May 31, 2005

Darkness at Noon

Britons feud over sudden shade in the back garden. Now there is a campaign against problem hedges. Bureaucrats become involved.

The villain is a cross between the Monterrey and Nootka cypresses, both native to the West Coast of North America. In this case, "hybrid vigor" has produced a fast-growing tree that is peddled for people who want instant hedges.

I don't consider myself to be a "native-plant Nazi," but the temptation is to say, "See, this is what happens when you bring in something and plant it everywhere."

Kudzu, anyone? Tamarisk? Russian olive?

I was raised with the doctrine myself: plant trees, beautify your property. Shelterbelts save on heating and cooling bills. Etc. Dad and I planted rows of Siberian ("Chinese") elms and even some Russian olives.

Lilacs, too. It's hard to hate lilacs.

But really, you are better off sticking with natives. Chances are that birds and beneficial insects will appreciate your choice.

May 29, 2005

Monkey see, monkey new

This summer's theme seems to be "new species." This one is a monkey. (New York Times registration required.)

Planting and killing trees

I planted a tree this week, the first one in years. It's not that I don't know how: my parents started me young on landscaping grunt work. Or give me a hoedad and a burlap bag of bare-root seedlings, and I know what to do. But here in the forested foothills, my usual job is to be "mechanical fire"--thinning and pruning the pines, junipers, and Gambel oaks so that a forest fire does not do the job all in one hot and windy afternoon.

It was a little hackberry from Blossoms, a nursery in Ranchos de Taos, New Mexico. M. has been agitating to try more berry species that can can survive our violent springs.

I grew up thinking of hackberries as good drought-resistant shelter-belt trees, with the berries a bonus for the birds. But they are edible, in the sense that chokecherries (which grow here already) are.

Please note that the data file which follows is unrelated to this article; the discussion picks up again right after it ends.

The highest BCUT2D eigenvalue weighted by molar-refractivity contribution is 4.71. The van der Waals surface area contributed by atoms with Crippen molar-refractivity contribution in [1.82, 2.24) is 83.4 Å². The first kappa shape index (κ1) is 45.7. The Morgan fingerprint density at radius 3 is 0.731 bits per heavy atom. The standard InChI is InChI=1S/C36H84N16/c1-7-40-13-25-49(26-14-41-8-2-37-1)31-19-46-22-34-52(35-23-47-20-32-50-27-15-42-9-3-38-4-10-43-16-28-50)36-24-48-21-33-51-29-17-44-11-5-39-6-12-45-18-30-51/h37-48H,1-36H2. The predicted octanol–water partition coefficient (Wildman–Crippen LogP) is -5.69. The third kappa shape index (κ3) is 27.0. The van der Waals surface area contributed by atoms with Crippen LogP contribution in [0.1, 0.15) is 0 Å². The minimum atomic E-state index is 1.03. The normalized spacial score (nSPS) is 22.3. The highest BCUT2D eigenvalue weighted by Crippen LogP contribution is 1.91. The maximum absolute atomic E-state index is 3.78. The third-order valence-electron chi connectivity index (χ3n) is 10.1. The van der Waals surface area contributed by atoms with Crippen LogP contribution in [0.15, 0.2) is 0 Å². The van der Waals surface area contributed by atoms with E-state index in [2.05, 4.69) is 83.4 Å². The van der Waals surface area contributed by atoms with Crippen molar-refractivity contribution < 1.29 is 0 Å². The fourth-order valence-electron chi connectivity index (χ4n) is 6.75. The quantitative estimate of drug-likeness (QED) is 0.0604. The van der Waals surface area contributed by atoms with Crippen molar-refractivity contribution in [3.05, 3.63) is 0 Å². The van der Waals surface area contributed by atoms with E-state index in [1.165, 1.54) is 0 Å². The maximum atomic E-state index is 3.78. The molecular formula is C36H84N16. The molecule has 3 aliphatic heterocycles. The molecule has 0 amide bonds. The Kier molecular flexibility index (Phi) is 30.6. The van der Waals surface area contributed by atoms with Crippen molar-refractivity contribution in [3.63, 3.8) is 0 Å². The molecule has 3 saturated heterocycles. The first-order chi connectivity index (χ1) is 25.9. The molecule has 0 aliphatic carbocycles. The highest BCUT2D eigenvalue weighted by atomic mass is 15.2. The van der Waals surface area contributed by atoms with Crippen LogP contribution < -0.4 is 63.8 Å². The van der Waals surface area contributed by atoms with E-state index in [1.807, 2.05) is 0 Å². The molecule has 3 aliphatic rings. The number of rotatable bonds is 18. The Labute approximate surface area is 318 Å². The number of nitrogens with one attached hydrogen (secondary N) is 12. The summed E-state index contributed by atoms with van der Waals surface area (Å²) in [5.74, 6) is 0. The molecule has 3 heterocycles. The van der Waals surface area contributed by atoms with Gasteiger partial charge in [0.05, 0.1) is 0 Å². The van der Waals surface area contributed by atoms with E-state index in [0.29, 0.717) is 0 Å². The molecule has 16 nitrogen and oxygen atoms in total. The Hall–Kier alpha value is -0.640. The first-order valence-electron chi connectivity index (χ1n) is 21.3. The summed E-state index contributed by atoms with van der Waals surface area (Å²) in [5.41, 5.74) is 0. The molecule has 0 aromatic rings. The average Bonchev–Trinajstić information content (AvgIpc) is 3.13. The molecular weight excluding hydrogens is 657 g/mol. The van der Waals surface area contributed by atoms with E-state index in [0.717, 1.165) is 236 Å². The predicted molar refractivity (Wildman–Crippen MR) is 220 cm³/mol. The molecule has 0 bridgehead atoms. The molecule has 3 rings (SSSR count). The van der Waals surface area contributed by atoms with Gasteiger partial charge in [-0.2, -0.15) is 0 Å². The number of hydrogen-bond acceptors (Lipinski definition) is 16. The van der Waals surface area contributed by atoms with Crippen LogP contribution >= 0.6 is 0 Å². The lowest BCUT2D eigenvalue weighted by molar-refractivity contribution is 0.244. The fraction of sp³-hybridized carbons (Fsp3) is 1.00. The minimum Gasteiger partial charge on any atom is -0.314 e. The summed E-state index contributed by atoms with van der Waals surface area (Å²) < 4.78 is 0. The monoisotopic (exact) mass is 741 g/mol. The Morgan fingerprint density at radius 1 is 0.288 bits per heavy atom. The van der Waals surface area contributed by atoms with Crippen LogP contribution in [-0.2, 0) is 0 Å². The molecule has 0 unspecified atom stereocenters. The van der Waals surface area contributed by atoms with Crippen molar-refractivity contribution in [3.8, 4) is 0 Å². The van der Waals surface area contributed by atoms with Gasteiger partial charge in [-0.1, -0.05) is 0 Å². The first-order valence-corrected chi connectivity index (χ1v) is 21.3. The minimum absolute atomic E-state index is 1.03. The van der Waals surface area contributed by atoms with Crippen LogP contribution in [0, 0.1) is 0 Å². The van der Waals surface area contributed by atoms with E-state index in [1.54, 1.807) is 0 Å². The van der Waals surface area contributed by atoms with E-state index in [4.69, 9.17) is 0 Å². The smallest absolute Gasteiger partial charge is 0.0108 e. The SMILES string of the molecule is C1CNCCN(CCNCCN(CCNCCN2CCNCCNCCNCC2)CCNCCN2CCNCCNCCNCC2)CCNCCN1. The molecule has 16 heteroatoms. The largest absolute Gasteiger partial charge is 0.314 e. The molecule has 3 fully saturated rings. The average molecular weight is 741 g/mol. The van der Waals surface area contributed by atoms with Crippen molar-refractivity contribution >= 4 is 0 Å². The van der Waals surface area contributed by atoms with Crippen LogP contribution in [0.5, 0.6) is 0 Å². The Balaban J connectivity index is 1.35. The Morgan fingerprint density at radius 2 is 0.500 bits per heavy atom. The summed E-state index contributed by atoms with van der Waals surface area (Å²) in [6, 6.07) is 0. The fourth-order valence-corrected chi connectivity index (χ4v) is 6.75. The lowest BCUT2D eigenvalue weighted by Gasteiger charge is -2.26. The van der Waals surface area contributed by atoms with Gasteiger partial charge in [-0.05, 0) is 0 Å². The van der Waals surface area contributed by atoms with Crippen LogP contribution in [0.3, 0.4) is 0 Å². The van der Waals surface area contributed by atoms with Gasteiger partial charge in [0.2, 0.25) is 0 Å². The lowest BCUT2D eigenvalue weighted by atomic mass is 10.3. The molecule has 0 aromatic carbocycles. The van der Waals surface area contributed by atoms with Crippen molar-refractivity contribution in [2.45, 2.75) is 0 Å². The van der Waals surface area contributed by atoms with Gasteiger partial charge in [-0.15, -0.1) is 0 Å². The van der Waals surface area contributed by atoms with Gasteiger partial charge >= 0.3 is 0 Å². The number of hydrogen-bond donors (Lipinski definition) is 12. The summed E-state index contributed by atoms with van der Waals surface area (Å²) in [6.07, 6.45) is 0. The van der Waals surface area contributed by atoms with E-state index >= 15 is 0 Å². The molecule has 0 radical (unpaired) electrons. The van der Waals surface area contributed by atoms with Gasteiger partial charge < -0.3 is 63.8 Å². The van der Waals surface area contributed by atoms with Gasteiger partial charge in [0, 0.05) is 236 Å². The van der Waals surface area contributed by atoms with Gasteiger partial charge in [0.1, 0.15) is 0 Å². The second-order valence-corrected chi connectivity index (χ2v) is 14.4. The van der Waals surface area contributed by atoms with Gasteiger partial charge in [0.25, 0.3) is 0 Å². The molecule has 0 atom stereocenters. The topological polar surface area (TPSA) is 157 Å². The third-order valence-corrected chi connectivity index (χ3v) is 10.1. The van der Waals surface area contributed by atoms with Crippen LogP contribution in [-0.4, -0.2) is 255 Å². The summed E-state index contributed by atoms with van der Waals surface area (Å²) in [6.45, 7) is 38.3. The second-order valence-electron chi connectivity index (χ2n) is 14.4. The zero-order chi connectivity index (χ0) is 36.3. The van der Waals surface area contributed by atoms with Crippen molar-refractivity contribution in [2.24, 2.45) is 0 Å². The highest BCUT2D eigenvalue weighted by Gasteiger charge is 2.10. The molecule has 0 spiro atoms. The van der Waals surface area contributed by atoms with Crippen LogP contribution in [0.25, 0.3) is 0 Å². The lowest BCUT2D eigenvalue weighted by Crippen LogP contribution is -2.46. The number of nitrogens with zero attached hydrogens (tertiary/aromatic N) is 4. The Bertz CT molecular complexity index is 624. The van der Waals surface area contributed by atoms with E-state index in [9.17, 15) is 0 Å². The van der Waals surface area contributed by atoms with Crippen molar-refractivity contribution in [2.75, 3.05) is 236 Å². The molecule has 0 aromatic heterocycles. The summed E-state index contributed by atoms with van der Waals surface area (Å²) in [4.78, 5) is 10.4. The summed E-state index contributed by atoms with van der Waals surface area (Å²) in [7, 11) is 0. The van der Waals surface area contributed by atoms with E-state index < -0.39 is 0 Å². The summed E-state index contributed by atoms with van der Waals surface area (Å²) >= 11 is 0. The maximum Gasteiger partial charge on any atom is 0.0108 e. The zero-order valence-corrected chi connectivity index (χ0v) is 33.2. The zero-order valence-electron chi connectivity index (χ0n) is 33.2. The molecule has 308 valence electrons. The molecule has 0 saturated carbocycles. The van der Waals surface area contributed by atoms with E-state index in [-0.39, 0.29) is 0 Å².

The Eastern forests, meanwhile, lost a huge source of timber and of food for wildlife when the American chestnuts died, but the American Chestnut Foundation thinks it has turned the corner on bringing them back.

Likewise, things are looking better for American elms.

And speaking of elms, here is a poignant story about a gardener and her tree.
Man bites dog

When I was a newspaper reporter, that imginary headline was newsroom shorthand for any item that ran counter to conventional expectations, such as this BBC story.

Although the Confederation of British Industry has lobbied against CO2 emissions cuts with the usual argument that they would "hurt business," a another group of corporate leaders has asked the government to put those very policies in place, so that they can invest accordingly.

But in their letter the business leaders say they believe emissions cuts of 60% can be achieved in the UK without damaging competitiveness if firms use energy more wisely and harness new technology.

They believe measures to hold CO2 emissions to a safe level would reduce economic growth by no more than 2% by 2050.

They say bold policy action could actually boost Britain's profits by making the UK a world leader in low carbon technology.

By saying "please regulate us," they are keeping the playing field level. No one would have feel that they were giving up a competitive advantage by reducing emissions, and they could plan ahead now instead of being clobbered later by some emergency measures.

May 26, 2005

Girls becoming like men, and other side effects